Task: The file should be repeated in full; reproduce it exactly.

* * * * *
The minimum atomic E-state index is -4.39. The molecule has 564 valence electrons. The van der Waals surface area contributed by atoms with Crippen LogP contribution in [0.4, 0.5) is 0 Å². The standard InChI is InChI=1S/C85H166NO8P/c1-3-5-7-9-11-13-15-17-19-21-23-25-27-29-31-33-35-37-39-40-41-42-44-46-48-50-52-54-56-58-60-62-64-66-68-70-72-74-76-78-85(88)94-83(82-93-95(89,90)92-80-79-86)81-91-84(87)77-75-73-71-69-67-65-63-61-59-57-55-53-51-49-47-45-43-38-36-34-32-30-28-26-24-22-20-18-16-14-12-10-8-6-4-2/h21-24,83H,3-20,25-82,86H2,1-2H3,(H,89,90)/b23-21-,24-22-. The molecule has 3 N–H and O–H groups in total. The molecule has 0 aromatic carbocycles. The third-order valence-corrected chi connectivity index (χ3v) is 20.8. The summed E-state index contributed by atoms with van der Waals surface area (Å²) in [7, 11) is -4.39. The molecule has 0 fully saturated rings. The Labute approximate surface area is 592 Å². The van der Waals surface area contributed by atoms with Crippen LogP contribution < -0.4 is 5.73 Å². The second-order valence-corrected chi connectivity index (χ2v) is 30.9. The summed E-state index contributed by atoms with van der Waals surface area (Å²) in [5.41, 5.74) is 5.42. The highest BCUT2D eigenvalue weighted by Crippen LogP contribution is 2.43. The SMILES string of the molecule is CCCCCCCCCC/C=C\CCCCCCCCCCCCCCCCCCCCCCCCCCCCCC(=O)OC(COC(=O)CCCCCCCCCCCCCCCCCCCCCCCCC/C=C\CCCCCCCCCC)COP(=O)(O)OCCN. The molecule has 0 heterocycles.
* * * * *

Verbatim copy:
The minimum atomic E-state index is -4.39. The molecule has 564 valence electrons. The van der Waals surface area contributed by atoms with Crippen LogP contribution in [0.4, 0.5) is 0 Å². The standard InChI is InChI=1S/C85H166NO8P/c1-3-5-7-9-11-13-15-17-19-21-23-25-27-29-31-33-35-37-39-40-41-42-44-46-48-50-52-54-56-58-60-62-64-66-68-70-72-74-76-78-85(88)94-83(82-93-95(89,90)92-80-79-86)81-91-84(87)77-75-73-71-69-67-65-63-61-59-57-55-53-51-49-47-45-43-38-36-34-32-30-28-26-24-22-20-18-16-14-12-10-8-6-4-2/h21-24,83H,3-20,25-82,86H2,1-2H3,(H,89,90)/b23-21-,24-22-. The molecule has 3 N–H and O–H groups in total. The molecule has 0 aromatic carbocycles. The third-order valence-corrected chi connectivity index (χ3v) is 20.8. The summed E-state index contributed by atoms with van der Waals surface area (Å²) in [7, 11) is -4.39. The molecule has 0 fully saturated rings. The Labute approximate surface area is 592 Å². The van der Waals surface area contributed by atoms with Crippen LogP contribution < -0.4 is 5.73 Å². The second-order valence-corrected chi connectivity index (χ2v) is 30.9. The summed E-state index contributed by atoms with van der Waals surface area (Å²) in [5.41, 5.74) is 5.42. The highest BCUT2D eigenvalue weighted by Crippen LogP contribution is 2.43. The SMILES string of the molecule is CCCCCCCCCC/C=C\CCCCCCCCCCCCCCCCCCCCCCCCCCCCCC(=O)OC(COC(=O)CCCCCCCCCCCCCCCCCCCCCCCCC/C=C\CCCCCCCCCC)COP(=O)(O)OCCN. The molecule has 0 heterocycles.